The risk & control self-assessment (RCSA) module coupled with risk workshops contains all the functionality required for assessing potential operational events.


The module includes five sub-modules: Workshops, Potential events, Controls, Insurance schemes and Causes. Besides specifying potential events, documenting and assessing the effectiveness of mitigators such as controls and insurance schemes is an integral part of the RCSA process.

Assessing potential operational events is not primarily driven by data, which is the case in market risk where data is in abundance, but to a high degree it depends on expert judgment, “soft” data and external loss experience.

To extract valuable input on operational weaknesses from the business, risk workshops should be run across the organization in a cyclical fashion. Risk workshops are facilitated and prepared by Risk Management in alignment with Management focus and priorities.

Workshops are open, honest, effective and stimulating conversations, where the business contributes actively in assessing potential events, mapping and estimating the effectiveness of the control environment and likelihoods of events materializing. Workshops are not about pointing fingers, passive participation, tabooed issues, silo and habit thinking.

The figure below shows how causes, controls, insurance schemes, events and impacts are important components in understanding potential operational events. Notice how controls can be both preventive (reducing the likelihood of events occurring) and corrective (reducing impact if the events materialize).


SIGMAOpRisk takes into account the consequences from both the preventive and corrective mitigation effectiveness when assessing the total portfolio risk and capital requirements from the operational risks. This allows financial institutions and companies to understand their total net operational risks and help price (in terms of reduced risk and capital) the value of controls/insurance programs.

The Workshop module is a single webform and it serves to support the workshop process and help pre-fill potential events as the workshop progresses and several events are detected and discussed.

The potential events form holds all information related to the potential events in a single form. The form holds for each potential event specific information about the potential event, risk owners, impacts and likelihoods, related controls and insurance schemes including their effectiveness and related causes, procedures and contingency plans. It also includes Basel categorization on cause and loss categories.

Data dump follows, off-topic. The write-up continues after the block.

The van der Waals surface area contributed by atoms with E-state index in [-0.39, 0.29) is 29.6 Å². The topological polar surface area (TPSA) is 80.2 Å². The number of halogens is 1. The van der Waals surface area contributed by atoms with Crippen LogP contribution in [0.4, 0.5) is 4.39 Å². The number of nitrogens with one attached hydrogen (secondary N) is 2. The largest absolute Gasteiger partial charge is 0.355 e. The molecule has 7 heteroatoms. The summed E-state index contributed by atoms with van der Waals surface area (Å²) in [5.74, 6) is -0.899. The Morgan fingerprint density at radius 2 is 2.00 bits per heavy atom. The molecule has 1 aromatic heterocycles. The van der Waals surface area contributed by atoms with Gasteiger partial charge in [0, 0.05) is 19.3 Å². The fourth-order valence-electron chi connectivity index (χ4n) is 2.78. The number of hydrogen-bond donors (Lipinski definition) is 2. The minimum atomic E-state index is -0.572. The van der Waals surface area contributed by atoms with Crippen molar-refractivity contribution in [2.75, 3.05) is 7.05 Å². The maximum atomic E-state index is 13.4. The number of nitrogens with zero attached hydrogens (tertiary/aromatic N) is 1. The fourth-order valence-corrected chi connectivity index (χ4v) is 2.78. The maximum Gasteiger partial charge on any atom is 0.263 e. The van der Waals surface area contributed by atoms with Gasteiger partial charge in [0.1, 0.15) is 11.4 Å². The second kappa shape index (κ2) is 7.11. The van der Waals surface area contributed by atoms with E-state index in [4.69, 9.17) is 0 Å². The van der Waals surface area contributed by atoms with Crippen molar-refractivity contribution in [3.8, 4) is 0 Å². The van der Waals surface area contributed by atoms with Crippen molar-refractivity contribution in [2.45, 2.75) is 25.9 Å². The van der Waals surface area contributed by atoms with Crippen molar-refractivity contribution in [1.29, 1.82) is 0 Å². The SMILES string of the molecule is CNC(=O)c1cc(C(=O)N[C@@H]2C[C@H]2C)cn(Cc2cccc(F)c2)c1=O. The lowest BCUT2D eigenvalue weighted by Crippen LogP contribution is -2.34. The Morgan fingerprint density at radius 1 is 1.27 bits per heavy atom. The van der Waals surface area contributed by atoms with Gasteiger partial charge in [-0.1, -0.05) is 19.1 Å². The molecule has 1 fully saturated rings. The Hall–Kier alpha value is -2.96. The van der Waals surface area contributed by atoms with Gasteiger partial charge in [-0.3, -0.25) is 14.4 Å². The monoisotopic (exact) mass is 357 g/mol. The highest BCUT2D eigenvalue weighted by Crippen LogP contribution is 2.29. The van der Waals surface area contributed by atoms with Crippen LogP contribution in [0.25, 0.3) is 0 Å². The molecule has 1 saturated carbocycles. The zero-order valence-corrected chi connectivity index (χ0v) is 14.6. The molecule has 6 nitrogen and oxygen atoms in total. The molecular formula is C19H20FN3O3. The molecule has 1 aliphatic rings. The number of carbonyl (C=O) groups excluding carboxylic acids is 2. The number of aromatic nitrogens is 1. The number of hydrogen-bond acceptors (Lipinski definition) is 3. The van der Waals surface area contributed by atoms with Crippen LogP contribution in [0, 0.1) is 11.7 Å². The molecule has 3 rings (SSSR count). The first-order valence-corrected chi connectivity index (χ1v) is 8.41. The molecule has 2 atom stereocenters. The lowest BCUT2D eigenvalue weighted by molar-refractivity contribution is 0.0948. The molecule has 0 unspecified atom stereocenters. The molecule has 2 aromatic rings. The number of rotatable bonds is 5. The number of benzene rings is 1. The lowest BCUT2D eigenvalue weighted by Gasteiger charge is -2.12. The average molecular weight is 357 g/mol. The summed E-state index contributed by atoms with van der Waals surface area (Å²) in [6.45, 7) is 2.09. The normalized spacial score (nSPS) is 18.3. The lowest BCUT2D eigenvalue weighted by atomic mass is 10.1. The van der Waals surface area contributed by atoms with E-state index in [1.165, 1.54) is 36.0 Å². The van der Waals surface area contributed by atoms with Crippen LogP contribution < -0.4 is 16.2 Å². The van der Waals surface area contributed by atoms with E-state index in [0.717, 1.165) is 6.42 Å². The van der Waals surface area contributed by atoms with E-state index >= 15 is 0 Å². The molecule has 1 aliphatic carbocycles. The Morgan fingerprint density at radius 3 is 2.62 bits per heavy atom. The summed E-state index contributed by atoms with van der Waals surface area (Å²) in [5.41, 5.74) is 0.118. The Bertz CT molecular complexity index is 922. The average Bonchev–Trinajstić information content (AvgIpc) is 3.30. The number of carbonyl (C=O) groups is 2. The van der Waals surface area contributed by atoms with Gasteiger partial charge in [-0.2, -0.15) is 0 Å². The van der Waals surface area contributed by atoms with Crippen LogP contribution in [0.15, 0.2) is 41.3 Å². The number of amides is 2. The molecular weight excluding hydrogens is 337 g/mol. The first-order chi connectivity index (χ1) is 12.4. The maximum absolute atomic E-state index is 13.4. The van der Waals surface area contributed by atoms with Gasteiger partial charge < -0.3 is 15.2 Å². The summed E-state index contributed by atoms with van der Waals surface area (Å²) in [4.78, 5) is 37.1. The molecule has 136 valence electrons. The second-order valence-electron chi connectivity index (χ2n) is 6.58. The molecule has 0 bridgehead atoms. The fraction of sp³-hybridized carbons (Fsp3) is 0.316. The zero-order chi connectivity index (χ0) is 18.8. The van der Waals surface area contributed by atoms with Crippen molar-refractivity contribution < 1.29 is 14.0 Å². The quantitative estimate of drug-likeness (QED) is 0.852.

In the control module, all controls that exist and help mitigate operational events are defined. Various relevant information is specified. The form you see below is used to define all controls in the system. As you see, it covers quite general information. Besides basic description, it includes who the control owner is and who performs the control and how frequent the control is (or should be) performed – in this case daily. It also states the control type – here it is preventive, i.e. it reduces the likelihood of the potential event occurring and whether the control is manual or automatic.


Notice, the assessed effectiveness of controls are specified when assigned them to potential events and not on the definition of the control itself, since one control may apply to different potential events and may have different mitigative powers for each.

In the Insurance scheme module, all insurance schemes that exist and help mitigate operational events are defined. Various relevant information is specified, like objective, insurance owner, minimum threshold, maximum coverage, expiry and insurance company.

The effectiveness of insurance schemes is specified when assigned to potential events, not on the definition of the insurance scheme as it may have different levels of effectiveness for each potential event it applies to.

The risk & controls self-assessment module also includes a causes form, that specifies the different potential root causes for operational failures in the company. It links the defined causes to Basel cause categories.